Uur U voor de Euro
Het uur U nadert voor de Eurozone. Heb niet vaak zoveel alarmerende stukken gelezen over de toekomst van de Euro. Voortdurend wordt verwezen naar de depressie van de jaren dertig. Lees en huiver.
“Plainly, we are facing a very dangerous situation. Eurozone leaders must quickly wake up and realise the severity of the threat they face. Their 21 July plan – which involved the EFSF fixing the problem defined as Greece while Italy and Spain are now the issue – is dead on arrival. There is no way the EFSF can deal with the amounts involved. If it tries we will have a German debt crisis. This is a continuation of the central mistake made by policymakers – the belief that it is enough to buy a little bit of debts now and then to quiet financial markets until things get better.”
“Europeans have watched the US’s conflict over the debt ceiling with awe and scorn, but their behaviour over the last year and half has been much worse.
- The French want to pour money on the problem;
- The Germans want to punish fiscal misbehaviour; and
- The ECB does not want to bear risk.
All of that is bringing the world to a new recession, which we will not be able to combat because interest rates are at the zero lower bound and governments cannot borrow much anymore. The spectre of the 1930s, including competitive devaluations as the euro breaks up, is getting dangerously relevant.”
“The massive volatility and sharp equity-price correction now hitting global financial markets signal that most advanced economies are on the brink of a double-dip recession… The right balance today requires creating jobs partly through additional fiscal stimulus aimed at productive infrastructure investment. It also requires more progressive taxation; more short-term fiscal stimulus with medium- and long-term fiscal discipline; lender-of-last-resort support by monetary authorities to prevent ruinous runs on banks; reduction of the debt burden for insolvent households and other distressed economic agents; and stricter supervision and regulation of a financial system run amok; breaking up too-big-to-fail banks and oligopolistic trusts. Over time, advanced economies will need to invest in human capital, skills and social safety nets to increase productivity and enable workers to compete, be flexible and thrive in a globalized economy. The alternative is – like in the 1930s – unending stagnation, depression, currency and trade wars, capital controls, financial crisis, sovereign insolvencies, and massive social and political instability.”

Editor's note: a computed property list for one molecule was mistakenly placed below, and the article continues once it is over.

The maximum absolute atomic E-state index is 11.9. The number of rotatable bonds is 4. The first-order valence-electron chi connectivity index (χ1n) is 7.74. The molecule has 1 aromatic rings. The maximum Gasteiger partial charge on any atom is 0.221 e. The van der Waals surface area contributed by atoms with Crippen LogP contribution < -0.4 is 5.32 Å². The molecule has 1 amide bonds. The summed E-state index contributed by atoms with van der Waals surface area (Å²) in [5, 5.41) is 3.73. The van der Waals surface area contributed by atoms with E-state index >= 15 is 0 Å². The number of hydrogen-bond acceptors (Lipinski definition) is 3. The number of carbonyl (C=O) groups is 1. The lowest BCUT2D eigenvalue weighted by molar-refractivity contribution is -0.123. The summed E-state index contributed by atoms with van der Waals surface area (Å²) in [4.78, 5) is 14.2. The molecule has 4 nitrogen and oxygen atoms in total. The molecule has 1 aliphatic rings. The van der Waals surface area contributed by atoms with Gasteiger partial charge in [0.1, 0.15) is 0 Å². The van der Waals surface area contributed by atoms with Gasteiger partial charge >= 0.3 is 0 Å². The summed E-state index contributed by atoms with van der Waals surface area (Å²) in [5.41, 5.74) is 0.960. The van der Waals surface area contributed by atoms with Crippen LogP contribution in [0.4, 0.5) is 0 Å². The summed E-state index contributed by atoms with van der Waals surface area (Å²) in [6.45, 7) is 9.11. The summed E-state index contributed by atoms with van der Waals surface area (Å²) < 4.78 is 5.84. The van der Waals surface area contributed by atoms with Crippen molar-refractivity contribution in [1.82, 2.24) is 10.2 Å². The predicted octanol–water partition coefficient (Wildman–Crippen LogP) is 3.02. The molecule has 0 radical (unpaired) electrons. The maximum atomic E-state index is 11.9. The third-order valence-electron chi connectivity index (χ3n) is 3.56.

“The situation is becoming intolerable. The authorities are trying to buy time, but time is running out. The crisis is rapidly reaching a climax. Germany and the other eurozone members with AAA ratings will have to decide whether they are willing to risk their own credit to permit Spain and Italy to refinance their bonds at reasonable interest rates. Alternatively, Spain and Italy will be driven inexorably into bailout programs. In short, Germany and the other countries with AAA bond ratings must agree to a eurobond regime of one kind or another. Otherwise, the euro will break down. It should be recognized that a disorderly default or exit from the eurozone, even by a small country like Greece, would precipitate a banking crisis comparable to the one that caused the Great Depression. It is no longer a question whether it is worthwhile to have a common currency. The euro exists, and its collapse would cause incalculable losses to the banking system. So the choice that Germany faces is more apparent than real – and it is a choice whose cost will rise the longer Germany delays making it.”
We zijn geen haar beter dan de Amerikanen. Laten we – waarschijnlijk tegen beter weten in – blijven hopen dat ze in Den Haag (en daarbuiten) een keer wakker worden. Het gekwebbel vandaag in de Tweede Kamer over de cijfertjes van Rutte en De Jager maskeert een zeer pijnlijk gebrek aan inzicht in de ernst van de problemen in Euroland.